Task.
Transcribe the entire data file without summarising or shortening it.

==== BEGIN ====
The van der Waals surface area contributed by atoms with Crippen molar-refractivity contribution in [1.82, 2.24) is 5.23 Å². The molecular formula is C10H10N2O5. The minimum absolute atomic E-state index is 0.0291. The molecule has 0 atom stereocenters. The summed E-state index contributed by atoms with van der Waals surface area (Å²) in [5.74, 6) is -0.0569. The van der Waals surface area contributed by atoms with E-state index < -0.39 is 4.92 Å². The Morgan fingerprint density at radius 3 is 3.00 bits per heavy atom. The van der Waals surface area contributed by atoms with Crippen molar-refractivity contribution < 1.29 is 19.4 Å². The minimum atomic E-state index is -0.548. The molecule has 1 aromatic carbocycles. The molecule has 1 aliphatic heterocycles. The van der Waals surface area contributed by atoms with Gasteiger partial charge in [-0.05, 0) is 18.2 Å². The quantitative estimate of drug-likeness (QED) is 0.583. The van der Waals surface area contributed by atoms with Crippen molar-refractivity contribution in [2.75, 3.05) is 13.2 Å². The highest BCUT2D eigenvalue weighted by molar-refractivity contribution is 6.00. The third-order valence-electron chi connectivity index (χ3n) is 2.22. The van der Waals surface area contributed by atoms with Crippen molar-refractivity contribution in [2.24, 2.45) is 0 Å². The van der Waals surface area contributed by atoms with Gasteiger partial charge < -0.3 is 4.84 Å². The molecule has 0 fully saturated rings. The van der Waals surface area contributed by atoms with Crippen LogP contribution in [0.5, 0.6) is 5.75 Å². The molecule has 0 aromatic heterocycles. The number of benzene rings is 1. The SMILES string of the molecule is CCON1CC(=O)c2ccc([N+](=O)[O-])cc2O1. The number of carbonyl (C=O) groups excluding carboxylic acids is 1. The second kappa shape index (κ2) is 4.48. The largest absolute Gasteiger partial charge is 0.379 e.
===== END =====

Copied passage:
The van der Waals surface area contributed by atoms with Crippen molar-refractivity contribution in [1.82, 2.24) is 5.23 Å². The molecular formula is C10H10N2O5. The minimum absolute atomic E-state index is 0.0291. The molecule has 0 atom stereocenters. The summed E-state index contributed by atoms with van der Waals surface area (Å²) in [5.74, 6) is -0.0569. The van der Waals surface area contributed by atoms with E-state index < -0.39 is 4.92 Å². The Morgan fingerprint density at radius 3 is 3.00 bits per heavy atom. The van der Waals surface area contributed by atoms with Crippen molar-refractivity contribution < 1.29 is 19.4 Å². The minimum atomic E-state index is -0.548. The molecule has 1 aromatic carbocycles. The molecule has 1 aliphatic heterocycles. The van der Waals surface area contributed by atoms with Gasteiger partial charge in [-0.05, 0) is 18.2 Å². The quantitative estimate of drug-likeness (QED) is 0.583. The van der Waals surface area contributed by atoms with Crippen molar-refractivity contribution in [2.75, 3.05) is 13.2 Å². The highest BCUT2D eigenvalue weighted by molar-refractivity contribution is 6.00. The third-order valence-electron chi connectivity index (χ3n) is 2.22. The van der Waals surface area contributed by atoms with Crippen molar-refractivity contribution in [2.24, 2.45) is 0 Å². The van der Waals surface area contributed by atoms with Gasteiger partial charge < -0.3 is 4.84 Å². The molecule has 0 fully saturated rings. The van der Waals surface area contributed by atoms with Crippen LogP contribution in [0.5, 0.6) is 5.75 Å². The molecule has 0 aromatic heterocycles. The number of benzene rings is 1. The SMILES string of the molecule is CCON1CC(=O)c2ccc([N+](=O)[O-])cc2O1. The number of carbonyl (C=O) groups excluding carboxylic acids is 1. The second kappa shape index (κ2) is 4.48. The largest absolute Gasteiger partial charge is 0.379 e.